Outside, the restoration included rebuilding turrets and chimneys using sandstone and limestone consistent with the building’s age. The architect Robert Adam designed it in 1789 on the site of an earlier castle that was often visited by Mary, Queen of Scots, during the 16th century.
Jessica Wend Hansen, an agent with Savills, a real estate agency that is marketing the property, said the building now provides high standards of modern convenience while retaining its historic integrity.
“It’s a castle, but with all the modern comfort that you would require, rather than the relics that you can see out there,” she said.
Within Edinburgh, strong demand for city-center apartments in sought-after areas is also prompting the modernization of some older buildings and driving up prices.
One such is a 1,736-square-foot, three-bedroom duplex in a 19th-century former hospital building that is now part of a development called Quartermile. The apartment, about 15 minutes’ walk from downtown Edinburgh, features a double-height, open-plan living/dining room area that looks south through tall windows over a private lawn and a public park.
In mid-September, the owner was seeking offers over £870,000 ($1.1 million), and the property was expected to generate a lot of interest, said Chris Thomson, another agent with Savills.
Prices for all kinds of residential property in the city are rising at about 5 percent a year, driven by declining supply and rising demand, especially from overseas investors who are encouraged by the recent weakness of the British pound, Mr. Thomson said. So far this year, there are about 10 percent fewer properties on the market than a year ago, while the number of potential buyers is up 16 percent, he said.
The market conditions have prompted a scramble for some properties, such as the ground floor of a detached house that attracted 80 viewers and nine offers in its first two and a half weeks on the market, Mr. Thomson said. In September, the home sold for a sum 32 percent higher than the £950,000 valuation, he said.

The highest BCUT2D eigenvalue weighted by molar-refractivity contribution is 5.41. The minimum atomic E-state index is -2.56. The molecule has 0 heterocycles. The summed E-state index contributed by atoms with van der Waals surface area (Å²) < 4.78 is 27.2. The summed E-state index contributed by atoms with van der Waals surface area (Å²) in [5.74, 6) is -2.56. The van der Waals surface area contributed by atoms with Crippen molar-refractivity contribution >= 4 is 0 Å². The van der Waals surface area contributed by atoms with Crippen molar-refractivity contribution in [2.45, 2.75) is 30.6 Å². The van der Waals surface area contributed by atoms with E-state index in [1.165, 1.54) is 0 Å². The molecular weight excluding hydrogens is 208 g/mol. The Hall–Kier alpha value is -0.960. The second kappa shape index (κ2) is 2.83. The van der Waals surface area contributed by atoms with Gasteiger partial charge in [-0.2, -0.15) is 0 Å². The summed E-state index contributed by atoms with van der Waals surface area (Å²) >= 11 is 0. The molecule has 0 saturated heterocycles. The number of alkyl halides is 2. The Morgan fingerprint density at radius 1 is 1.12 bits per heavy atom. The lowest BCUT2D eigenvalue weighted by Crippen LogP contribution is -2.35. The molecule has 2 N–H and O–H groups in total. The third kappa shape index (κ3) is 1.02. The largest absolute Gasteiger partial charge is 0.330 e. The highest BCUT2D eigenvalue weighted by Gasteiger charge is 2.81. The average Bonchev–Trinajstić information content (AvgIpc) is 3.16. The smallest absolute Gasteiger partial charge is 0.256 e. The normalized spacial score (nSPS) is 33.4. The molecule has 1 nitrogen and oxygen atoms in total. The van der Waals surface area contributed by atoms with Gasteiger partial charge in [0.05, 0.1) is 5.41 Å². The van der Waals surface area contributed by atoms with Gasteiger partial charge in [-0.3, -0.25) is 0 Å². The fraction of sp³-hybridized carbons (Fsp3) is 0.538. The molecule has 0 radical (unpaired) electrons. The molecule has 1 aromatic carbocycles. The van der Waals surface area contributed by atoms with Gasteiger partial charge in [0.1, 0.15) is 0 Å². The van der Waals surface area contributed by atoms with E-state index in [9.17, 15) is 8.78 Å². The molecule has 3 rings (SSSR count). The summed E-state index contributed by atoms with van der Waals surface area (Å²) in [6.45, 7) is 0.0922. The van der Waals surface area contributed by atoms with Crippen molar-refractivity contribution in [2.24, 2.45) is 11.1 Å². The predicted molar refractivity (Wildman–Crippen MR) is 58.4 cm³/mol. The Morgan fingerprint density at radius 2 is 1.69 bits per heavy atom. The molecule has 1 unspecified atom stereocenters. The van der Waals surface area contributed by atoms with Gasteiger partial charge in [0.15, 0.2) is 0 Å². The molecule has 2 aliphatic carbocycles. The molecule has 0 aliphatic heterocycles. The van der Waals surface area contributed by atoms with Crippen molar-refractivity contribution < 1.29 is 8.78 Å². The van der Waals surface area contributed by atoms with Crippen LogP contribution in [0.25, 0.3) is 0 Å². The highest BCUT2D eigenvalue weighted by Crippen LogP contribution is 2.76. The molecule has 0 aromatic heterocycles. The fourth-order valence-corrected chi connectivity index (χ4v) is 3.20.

The market seems little affected by the continuing political turmoil over the terms on which Britain may leave the European Union, Mr. Thomson added, despite warnings of damage to the national economy, especially if Britain leaves without agreeing to a deal.
Apart from a brief pause in market activity before the Scottish independence referendum in 2014 — in which a majority voted to remain part of the United Kingdom — demand has stayed strong, he said.
While prices in the city are rising, they are still much lower than in some other areas of Britain, especially London, where prices per square foot can be seven or eight times as high as in Edinburgh, helping to explain the local market’s vigor, Mr. Thomson said.
Kevin Maley, head of residential agency for Strutt & Parker in Scotland, said that the continuing uncertainty over Brexit may have slowed activity for prime Scottish properties but that the market remained resilient.
“Demand continues to outstrip supply for the best-in-class properties in prime locations, or those with a particularly attractive unique selling point,” Mr. Maley said in a statement. “Several properties brought to the market in recent months have gone under offer fairly quickly, highlighting healthy demand.”
At the 958-acre Bunloit Estate outside the highland town of Drumnadrochit, residents get rural seclusion in a converted 1876 schoolhouse, plus moorland and gardens, wind and solar power and remarkable views over Loch Ness — which remains a natural gem, even for those who deny the existence of its fabled monster.
In late November, the property as a whole was under offer after the owners sought a revised asking price of £1.55 million, down from £1.75 million.
The estate, about a half-hour drive from Inverness, offers an attractive lifestyle for anyone who enjoys the outdoors and values their privacy, said Nicola Vestey, who has lived there with her husband, James, a physician, for 22 years. “It’s just a lovely place to live,” she said.